Role-taking is defined as the process of interaction in which a human becomes an object himself or herself (Mead 154). Role-taking involves an individual to imagine how a society, or the generalized other, sees him. This concept of role-taking is very fundamental to Erving Goffmans theory of dramaturgy, which is a theory of interaction in which all life is like acting (Carl 20). Goffman utilizes this theory to compare social interactions to actors on a stage. According to dramaturgy, people act based on how they want to be viewed in their society,

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fundamentally taking on a role. This theory should not be misconstrued to say that people are faking their social interactions, but rather people are concerned about what their society thinks about them, thereby interacting with society based on that image. These social actors enter every social situation with two possible identities or roles. The first role, the performer, uses impression management to determine the impressions that he or she makes on a generalized other. This may cause an individual to begin to act, or perform a role, known as the front stage. The front stage is what the audience sees, most likely never knowing the actual reality of a persons existence (Carl 75). In opposition to the front stage, backstage demeanor is comprised of an individuals true feelings and beliefs. It is very rare for a person to present their backstage identity. Because of this phenomenon, Goffman advises that we distrust most of what we see in other people because almost every social interaction is front stage behavior (Carl 75).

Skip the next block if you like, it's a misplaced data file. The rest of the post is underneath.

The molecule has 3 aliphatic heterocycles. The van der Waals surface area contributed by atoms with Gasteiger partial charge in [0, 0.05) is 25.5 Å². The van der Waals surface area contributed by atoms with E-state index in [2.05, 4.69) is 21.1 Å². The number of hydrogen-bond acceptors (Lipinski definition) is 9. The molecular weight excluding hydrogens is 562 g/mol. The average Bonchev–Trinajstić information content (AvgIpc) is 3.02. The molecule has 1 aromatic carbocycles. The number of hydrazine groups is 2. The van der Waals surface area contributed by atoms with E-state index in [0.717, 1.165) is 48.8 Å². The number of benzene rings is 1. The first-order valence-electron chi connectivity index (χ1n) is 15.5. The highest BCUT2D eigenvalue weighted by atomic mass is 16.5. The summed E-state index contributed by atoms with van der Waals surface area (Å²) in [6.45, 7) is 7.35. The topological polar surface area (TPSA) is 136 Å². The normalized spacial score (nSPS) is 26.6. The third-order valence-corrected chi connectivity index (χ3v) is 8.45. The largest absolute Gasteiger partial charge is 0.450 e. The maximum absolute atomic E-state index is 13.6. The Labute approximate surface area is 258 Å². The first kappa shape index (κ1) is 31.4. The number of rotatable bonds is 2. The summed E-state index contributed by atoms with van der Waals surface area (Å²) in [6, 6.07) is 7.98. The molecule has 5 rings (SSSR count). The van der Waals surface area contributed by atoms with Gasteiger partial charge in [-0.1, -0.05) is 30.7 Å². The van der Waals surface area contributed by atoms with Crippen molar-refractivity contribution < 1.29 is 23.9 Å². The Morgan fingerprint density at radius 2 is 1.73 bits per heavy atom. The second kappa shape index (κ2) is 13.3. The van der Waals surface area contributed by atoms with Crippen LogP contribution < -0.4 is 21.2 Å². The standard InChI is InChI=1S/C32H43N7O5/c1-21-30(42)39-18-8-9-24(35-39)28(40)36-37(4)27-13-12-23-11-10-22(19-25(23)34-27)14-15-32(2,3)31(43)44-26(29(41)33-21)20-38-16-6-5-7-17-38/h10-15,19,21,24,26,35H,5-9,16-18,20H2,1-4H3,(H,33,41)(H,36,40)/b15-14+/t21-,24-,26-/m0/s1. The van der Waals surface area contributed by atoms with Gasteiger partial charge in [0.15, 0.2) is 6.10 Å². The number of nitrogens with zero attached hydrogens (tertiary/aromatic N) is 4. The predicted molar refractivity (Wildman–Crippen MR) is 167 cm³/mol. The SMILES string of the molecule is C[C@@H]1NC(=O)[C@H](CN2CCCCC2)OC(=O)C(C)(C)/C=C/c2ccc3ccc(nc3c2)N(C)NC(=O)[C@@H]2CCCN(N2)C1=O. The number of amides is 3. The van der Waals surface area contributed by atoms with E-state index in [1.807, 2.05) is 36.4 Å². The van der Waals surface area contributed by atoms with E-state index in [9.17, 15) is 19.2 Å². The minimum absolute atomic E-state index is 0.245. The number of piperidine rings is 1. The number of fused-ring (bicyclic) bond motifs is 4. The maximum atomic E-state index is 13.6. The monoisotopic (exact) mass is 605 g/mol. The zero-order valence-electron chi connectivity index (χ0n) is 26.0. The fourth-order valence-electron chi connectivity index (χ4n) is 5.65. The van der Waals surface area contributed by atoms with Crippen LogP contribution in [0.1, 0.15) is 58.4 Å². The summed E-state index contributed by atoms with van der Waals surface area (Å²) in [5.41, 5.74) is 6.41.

The looking-glass self was theorized by Charles H. Cooley. Cooley defined the self as any idea or system of ideas with which is associated the appropriate attitude we call self feeling (Cooley 244). Cooley brought about the idea that humans define themselves as a result of their imagination and their emotions to reflect attitudes of others.

The definition of situation is also a very important concept in symbolic interactionism. Through development, humans have acquired an ability to create and define situations through symbols (Aldiabat 1067). This process is very powerful because defining a situation allows one to cause a situation to be represented to one in a deeply personal manner, meaning that a human being responds to a situation based solely on the way they interpret the situation, or the manner in which the situation is presented to them.